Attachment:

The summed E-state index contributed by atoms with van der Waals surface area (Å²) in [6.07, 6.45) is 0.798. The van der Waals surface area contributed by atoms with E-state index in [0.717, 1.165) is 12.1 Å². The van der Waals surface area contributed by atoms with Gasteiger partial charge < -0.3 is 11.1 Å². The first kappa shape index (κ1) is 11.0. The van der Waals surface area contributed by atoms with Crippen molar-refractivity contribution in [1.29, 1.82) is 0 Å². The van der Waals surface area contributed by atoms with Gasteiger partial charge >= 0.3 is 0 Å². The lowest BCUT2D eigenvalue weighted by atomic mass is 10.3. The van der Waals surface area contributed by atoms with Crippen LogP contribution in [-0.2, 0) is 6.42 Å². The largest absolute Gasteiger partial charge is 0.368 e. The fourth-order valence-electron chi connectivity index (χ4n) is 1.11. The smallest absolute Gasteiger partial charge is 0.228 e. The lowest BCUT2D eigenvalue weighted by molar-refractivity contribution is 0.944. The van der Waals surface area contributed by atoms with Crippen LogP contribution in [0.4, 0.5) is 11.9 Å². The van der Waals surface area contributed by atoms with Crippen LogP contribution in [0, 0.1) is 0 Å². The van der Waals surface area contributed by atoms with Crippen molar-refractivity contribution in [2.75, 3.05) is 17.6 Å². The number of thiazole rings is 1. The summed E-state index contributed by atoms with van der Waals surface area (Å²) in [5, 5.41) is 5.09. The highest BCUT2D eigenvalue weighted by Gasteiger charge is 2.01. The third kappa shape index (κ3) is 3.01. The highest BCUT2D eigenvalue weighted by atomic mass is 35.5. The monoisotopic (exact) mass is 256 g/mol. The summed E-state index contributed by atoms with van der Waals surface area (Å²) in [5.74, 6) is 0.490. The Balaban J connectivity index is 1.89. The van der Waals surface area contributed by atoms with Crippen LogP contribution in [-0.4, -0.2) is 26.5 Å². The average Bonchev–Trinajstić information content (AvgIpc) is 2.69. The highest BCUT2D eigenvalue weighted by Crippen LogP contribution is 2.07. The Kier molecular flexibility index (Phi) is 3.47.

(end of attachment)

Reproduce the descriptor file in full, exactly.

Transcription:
The summed E-state index contributed by atoms with van der Waals surface area (Å²) in [6.07, 6.45) is 0.798. The van der Waals surface area contributed by atoms with E-state index in [0.717, 1.165) is 12.1 Å². The van der Waals surface area contributed by atoms with Gasteiger partial charge < -0.3 is 11.1 Å². The first kappa shape index (κ1) is 11.0. The van der Waals surface area contributed by atoms with Crippen molar-refractivity contribution in [1.29, 1.82) is 0 Å². The van der Waals surface area contributed by atoms with Gasteiger partial charge >= 0.3 is 0 Å². The lowest BCUT2D eigenvalue weighted by atomic mass is 10.3. The van der Waals surface area contributed by atoms with Crippen LogP contribution in [-0.2, 0) is 6.42 Å². The largest absolute Gasteiger partial charge is 0.368 e. The fourth-order valence-electron chi connectivity index (χ4n) is 1.11. The smallest absolute Gasteiger partial charge is 0.228 e. The lowest BCUT2D eigenvalue weighted by molar-refractivity contribution is 0.944. The van der Waals surface area contributed by atoms with Crippen LogP contribution in [0.4, 0.5) is 11.9 Å². The van der Waals surface area contributed by atoms with Crippen LogP contribution in [0, 0.1) is 0 Å². The van der Waals surface area contributed by atoms with Crippen molar-refractivity contribution in [2.75, 3.05) is 17.6 Å². The number of thiazole rings is 1. The summed E-state index contributed by atoms with van der Waals surface area (Å²) in [5, 5.41) is 5.09. The highest BCUT2D eigenvalue weighted by Gasteiger charge is 2.01. The third kappa shape index (κ3) is 3.01. The highest BCUT2D eigenvalue weighted by atomic mass is 35.5. The monoisotopic (exact) mass is 256 g/mol. The summed E-state index contributed by atoms with van der Waals surface area (Å²) in [5.74, 6) is 0.490. The Balaban J connectivity index is 1.89. The van der Waals surface area contributed by atoms with Crippen LogP contribution in [-0.4, -0.2) is 26.5 Å². The average Bonchev–Trinajstić information content (AvgIpc) is 2.69. The highest BCUT2D eigenvalue weighted by Crippen LogP contribution is 2.07. The Kier molecular flexibility index (Phi) is 3.47.